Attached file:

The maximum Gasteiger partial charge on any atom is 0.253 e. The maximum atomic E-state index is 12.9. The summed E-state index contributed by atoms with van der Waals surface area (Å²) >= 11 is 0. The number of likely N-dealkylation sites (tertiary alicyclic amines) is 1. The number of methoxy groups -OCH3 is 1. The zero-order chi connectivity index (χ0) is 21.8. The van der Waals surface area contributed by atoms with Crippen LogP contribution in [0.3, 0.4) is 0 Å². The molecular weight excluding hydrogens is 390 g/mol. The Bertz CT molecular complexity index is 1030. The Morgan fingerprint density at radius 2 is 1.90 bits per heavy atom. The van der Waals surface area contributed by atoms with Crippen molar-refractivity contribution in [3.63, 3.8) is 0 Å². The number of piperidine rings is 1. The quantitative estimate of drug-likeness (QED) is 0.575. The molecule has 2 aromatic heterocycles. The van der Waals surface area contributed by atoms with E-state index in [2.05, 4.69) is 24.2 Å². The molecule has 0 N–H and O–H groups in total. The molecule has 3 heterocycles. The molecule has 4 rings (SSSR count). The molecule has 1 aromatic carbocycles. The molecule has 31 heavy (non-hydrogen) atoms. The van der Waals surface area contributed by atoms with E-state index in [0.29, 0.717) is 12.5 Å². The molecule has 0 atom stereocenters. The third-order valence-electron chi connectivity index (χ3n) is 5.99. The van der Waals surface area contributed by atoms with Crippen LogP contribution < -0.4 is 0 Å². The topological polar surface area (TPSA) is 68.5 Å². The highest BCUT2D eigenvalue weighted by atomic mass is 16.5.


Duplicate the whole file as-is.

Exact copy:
The maximum Gasteiger partial charge on any atom is 0.253 e. The maximum atomic E-state index is 12.9. The summed E-state index contributed by atoms with van der Waals surface area (Å²) >= 11 is 0. The number of likely N-dealkylation sites (tertiary alicyclic amines) is 1. The number of methoxy groups -OCH3 is 1. The zero-order chi connectivity index (χ0) is 21.8. The van der Waals surface area contributed by atoms with Crippen LogP contribution in [0.3, 0.4) is 0 Å². The molecular weight excluding hydrogens is 390 g/mol. The Bertz CT molecular complexity index is 1030. The Morgan fingerprint density at radius 2 is 1.90 bits per heavy atom. The van der Waals surface area contributed by atoms with Crippen molar-refractivity contribution in [3.63, 3.8) is 0 Å². The number of piperidine rings is 1. The quantitative estimate of drug-likeness (QED) is 0.575. The molecule has 2 aromatic heterocycles. The van der Waals surface area contributed by atoms with E-state index in [2.05, 4.69) is 24.2 Å². The molecule has 0 N–H and O–H groups in total. The molecule has 3 heterocycles. The molecule has 4 rings (SSSR count). The molecule has 1 aromatic carbocycles. The molecule has 31 heavy (non-hydrogen) atoms. The van der Waals surface area contributed by atoms with E-state index in [0.29, 0.717) is 12.5 Å². The molecule has 0 atom stereocenters. The third-order valence-electron chi connectivity index (χ3n) is 5.99. The van der Waals surface area contributed by atoms with Crippen LogP contribution < -0.4 is 0 Å². The topological polar surface area (TPSA) is 68.5 Å². The highest BCUT2D eigenvalue weighted by atomic mass is 16.5.